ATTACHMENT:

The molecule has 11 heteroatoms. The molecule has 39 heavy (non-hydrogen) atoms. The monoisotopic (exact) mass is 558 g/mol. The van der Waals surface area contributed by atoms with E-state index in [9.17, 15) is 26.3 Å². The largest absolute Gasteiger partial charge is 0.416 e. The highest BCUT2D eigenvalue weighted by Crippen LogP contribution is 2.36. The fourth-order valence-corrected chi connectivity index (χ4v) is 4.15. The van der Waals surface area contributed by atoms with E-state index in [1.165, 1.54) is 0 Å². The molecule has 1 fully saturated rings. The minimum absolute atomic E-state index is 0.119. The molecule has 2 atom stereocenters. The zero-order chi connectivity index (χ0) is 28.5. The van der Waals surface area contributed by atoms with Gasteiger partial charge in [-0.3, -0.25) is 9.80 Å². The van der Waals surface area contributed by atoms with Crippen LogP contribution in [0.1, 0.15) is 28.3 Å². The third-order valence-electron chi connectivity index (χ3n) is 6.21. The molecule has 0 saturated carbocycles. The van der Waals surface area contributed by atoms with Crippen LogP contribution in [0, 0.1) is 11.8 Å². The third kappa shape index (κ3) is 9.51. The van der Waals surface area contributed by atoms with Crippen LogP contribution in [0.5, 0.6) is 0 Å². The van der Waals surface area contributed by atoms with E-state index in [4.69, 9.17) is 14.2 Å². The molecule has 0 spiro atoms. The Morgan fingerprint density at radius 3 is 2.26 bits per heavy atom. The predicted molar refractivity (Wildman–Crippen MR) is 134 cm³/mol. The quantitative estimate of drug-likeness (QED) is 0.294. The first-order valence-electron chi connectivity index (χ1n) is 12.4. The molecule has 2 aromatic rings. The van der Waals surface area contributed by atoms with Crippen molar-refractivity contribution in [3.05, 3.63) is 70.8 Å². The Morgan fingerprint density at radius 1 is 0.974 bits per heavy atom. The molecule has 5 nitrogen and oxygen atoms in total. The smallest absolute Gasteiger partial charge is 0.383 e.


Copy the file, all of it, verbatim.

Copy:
The molecule has 11 heteroatoms. The molecule has 39 heavy (non-hydrogen) atoms. The monoisotopic (exact) mass is 558 g/mol. The van der Waals surface area contributed by atoms with E-state index in [9.17, 15) is 26.3 Å². The largest absolute Gasteiger partial charge is 0.416 e. The highest BCUT2D eigenvalue weighted by Crippen LogP contribution is 2.36. The fourth-order valence-corrected chi connectivity index (χ4v) is 4.15. The van der Waals surface area contributed by atoms with E-state index in [1.165, 1.54) is 0 Å². The molecule has 1 fully saturated rings. The minimum absolute atomic E-state index is 0.119. The molecule has 2 atom stereocenters. The zero-order chi connectivity index (χ0) is 28.5. The van der Waals surface area contributed by atoms with Gasteiger partial charge in [-0.3, -0.25) is 9.80 Å². The van der Waals surface area contributed by atoms with Crippen LogP contribution in [0.1, 0.15) is 28.3 Å². The third-order valence-electron chi connectivity index (χ3n) is 6.21. The molecule has 0 saturated carbocycles. The van der Waals surface area contributed by atoms with Crippen LogP contribution in [0, 0.1) is 11.8 Å². The third kappa shape index (κ3) is 9.51. The van der Waals surface area contributed by atoms with Crippen LogP contribution in [0.5, 0.6) is 0 Å². The van der Waals surface area contributed by atoms with E-state index in [4.69, 9.17) is 14.2 Å². The molecule has 0 spiro atoms. The Morgan fingerprint density at radius 3 is 2.26 bits per heavy atom. The predicted molar refractivity (Wildman–Crippen MR) is 134 cm³/mol. The quantitative estimate of drug-likeness (QED) is 0.294. The first-order valence-electron chi connectivity index (χ1n) is 12.4. The molecule has 2 aromatic rings. The van der Waals surface area contributed by atoms with Crippen molar-refractivity contribution in [3.05, 3.63) is 70.8 Å². The Morgan fingerprint density at radius 1 is 0.974 bits per heavy atom. The molecule has 5 nitrogen and oxygen atoms in total. The smallest absolute Gasteiger partial charge is 0.383 e.